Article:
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Domestic Abuse victims urged to keep seeking help during Coronavirus outbreak

04 Apr 2020

Domestic Abuse victims urged to keep seeking help during Coronavirus outbreak: Louisa Rolfe

The country’s leading domestic abuse police officer has today reaffirmed that the issue remains a police priority despite the Coronavirus outbreak.

Deputy Chief Constable Louisa Rolfe, the National Police Chiefs’ Council lead for the issue, says people facing violence or controlling behaviour at home should still report their experiences to police or seek advice and support from a local domestic abuse service. She said officers will still attend calls for help and arrest perpetrators despite the additional pressures on the service.

Figures from countries further on in the Coronavirus outbreak show a rise in domestic abuse linked to stay at home advice. In China incidents increased by a third during the outbreak.

While crime statistics in this country do not yet show an increase, police believe it will rise.

Deputy Chief Constable Louisa Rolfe said:

“These are very challenging times for us all and while the government’s advice to stay home is sensible and will save lives, it is important to recognise that for some people home is not a safe place.

“For those already living with domestic abuse these restrictions will have left them fearful of being even further isolated and left at home with their abuser. They may feel like there is nowhere to go for help and are now unable to meet the family and friends who act as a support network.

“It’s really important people know there is still support and help available. If you are in immediate risk of danger you should still call 999 and police will come to your aid. If you can’t speak then you should use the silent solutions service by dialing 999 and press 5 5. You can also report non urgent issues to us on the police website.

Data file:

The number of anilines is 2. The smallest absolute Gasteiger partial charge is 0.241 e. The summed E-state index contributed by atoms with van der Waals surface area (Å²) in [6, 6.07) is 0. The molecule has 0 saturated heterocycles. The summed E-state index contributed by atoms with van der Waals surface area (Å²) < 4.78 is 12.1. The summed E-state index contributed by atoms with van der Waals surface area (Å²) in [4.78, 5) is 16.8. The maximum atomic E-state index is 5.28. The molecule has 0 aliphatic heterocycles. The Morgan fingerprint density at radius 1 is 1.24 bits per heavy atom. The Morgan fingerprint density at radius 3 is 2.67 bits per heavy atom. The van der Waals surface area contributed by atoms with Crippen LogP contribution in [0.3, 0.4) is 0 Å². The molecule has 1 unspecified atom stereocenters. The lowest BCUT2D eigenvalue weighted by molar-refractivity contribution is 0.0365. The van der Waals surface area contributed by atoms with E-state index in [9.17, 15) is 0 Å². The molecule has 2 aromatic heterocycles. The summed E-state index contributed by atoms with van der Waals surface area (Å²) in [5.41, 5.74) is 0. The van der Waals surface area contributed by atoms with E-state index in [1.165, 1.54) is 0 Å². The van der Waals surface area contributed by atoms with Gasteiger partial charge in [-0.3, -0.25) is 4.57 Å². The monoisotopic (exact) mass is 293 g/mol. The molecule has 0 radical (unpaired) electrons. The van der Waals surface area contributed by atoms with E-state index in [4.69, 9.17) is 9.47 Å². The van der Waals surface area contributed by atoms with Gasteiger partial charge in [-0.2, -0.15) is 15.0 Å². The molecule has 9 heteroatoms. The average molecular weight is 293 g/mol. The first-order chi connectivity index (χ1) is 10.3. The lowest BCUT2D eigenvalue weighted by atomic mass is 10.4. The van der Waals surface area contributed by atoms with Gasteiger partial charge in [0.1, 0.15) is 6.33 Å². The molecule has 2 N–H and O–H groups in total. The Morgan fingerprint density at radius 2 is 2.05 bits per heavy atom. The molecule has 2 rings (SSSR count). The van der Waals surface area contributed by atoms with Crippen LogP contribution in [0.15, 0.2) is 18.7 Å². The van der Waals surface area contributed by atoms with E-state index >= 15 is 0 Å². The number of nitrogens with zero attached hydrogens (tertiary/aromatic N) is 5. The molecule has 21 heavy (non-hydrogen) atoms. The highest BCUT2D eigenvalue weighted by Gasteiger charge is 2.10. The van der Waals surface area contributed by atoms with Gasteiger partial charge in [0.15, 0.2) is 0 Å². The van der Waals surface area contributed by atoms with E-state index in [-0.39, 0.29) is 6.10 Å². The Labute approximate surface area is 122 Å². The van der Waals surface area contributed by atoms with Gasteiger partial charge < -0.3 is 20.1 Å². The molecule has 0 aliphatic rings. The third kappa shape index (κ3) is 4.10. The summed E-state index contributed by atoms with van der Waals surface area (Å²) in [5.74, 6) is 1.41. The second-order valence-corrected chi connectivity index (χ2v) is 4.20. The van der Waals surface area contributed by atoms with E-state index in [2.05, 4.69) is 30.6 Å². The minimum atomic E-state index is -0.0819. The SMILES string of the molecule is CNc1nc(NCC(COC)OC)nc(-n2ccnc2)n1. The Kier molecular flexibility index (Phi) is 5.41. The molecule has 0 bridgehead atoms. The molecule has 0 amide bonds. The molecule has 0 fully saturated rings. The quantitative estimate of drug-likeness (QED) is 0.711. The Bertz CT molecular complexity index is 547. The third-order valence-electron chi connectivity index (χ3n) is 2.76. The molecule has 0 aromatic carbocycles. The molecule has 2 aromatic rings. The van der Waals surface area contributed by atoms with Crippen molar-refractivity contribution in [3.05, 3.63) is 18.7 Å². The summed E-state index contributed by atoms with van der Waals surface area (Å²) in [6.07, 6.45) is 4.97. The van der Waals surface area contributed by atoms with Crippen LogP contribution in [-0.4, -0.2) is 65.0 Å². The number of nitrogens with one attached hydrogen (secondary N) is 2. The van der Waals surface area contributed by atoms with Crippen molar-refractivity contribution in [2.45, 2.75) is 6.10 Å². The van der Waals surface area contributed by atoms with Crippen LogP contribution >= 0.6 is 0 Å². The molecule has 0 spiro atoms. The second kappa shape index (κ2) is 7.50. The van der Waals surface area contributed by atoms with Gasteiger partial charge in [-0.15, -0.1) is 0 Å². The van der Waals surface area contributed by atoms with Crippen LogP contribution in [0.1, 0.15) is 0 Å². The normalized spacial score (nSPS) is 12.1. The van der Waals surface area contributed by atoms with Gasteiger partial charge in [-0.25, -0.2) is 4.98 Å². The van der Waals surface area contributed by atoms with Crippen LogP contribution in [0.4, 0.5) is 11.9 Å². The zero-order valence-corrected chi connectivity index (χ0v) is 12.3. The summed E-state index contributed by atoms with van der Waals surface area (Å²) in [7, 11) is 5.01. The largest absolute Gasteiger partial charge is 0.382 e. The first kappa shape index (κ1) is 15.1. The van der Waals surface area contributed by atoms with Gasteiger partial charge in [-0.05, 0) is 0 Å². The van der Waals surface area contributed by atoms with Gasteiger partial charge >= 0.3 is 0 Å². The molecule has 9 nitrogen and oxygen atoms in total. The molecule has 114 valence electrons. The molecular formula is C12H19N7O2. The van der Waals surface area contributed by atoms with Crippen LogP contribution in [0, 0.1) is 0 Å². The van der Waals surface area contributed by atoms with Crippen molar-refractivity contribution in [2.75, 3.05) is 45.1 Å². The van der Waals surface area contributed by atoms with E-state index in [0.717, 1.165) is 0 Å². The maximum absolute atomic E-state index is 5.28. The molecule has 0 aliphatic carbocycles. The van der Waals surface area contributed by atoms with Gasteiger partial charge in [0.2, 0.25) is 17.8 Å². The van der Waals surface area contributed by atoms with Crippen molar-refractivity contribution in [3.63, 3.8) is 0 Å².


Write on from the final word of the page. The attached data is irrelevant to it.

“I’ve also been working with charities and they are doing everything they can to make sure helplines and web chat services continue to be available.”

There are many ways people can get help and support:

  • Call police on 999 if there is an immediate threat. If you are unable to speak you will be able to use the Silent Solutions service and directed by an automated system to press “5 5” if you need help. Police will do their best to communicate with you using yes/no questions.
  • Check your local police website for online reporting and contact options or call 101.
  • The national domestic abuse helpline is available 24/7 on 0808 2000 247
  • Charities like Women’s Aid, Refuge and Safe Lives all have help and support available on their websites specific to Coronavirus.

Nicki Norman, Acting Chief Executive of Women’s Aid, said:

"Survivors, we are here for you. Whilst COVID 19 is closing down opportunities for face-to-face support, it is vital that everyone knows that help is still available.

“Specialist domestic abuse services are working tirelessly to support women and children during this time. Please reach out to Women's Aid to access our Live Chat service, open 10-12 daily, for expert, confidential support online. Or you can contact your local Women’s Aid service which continues to deliver life-saving services across the country.

“We are fighting to ensure the government and all of our public services put survivors at the centre of their responses to COVID 19. We welcome today’s reassurance from the police that domestic abuse remains their priority during the pandemic. If you are in danger, always call 999.”

There are also support services available for the perpetrators of abuse so they can address their behaviour. The Respect Phoneline is an anonymous and confidential helpline for men and women who are worried they may harm their partners and families. It can be contacted on 0808 8024040 or www.respectphoneline.org.uk.

The Gov.uk website has a full list of support and help available for those facing domestic abuse.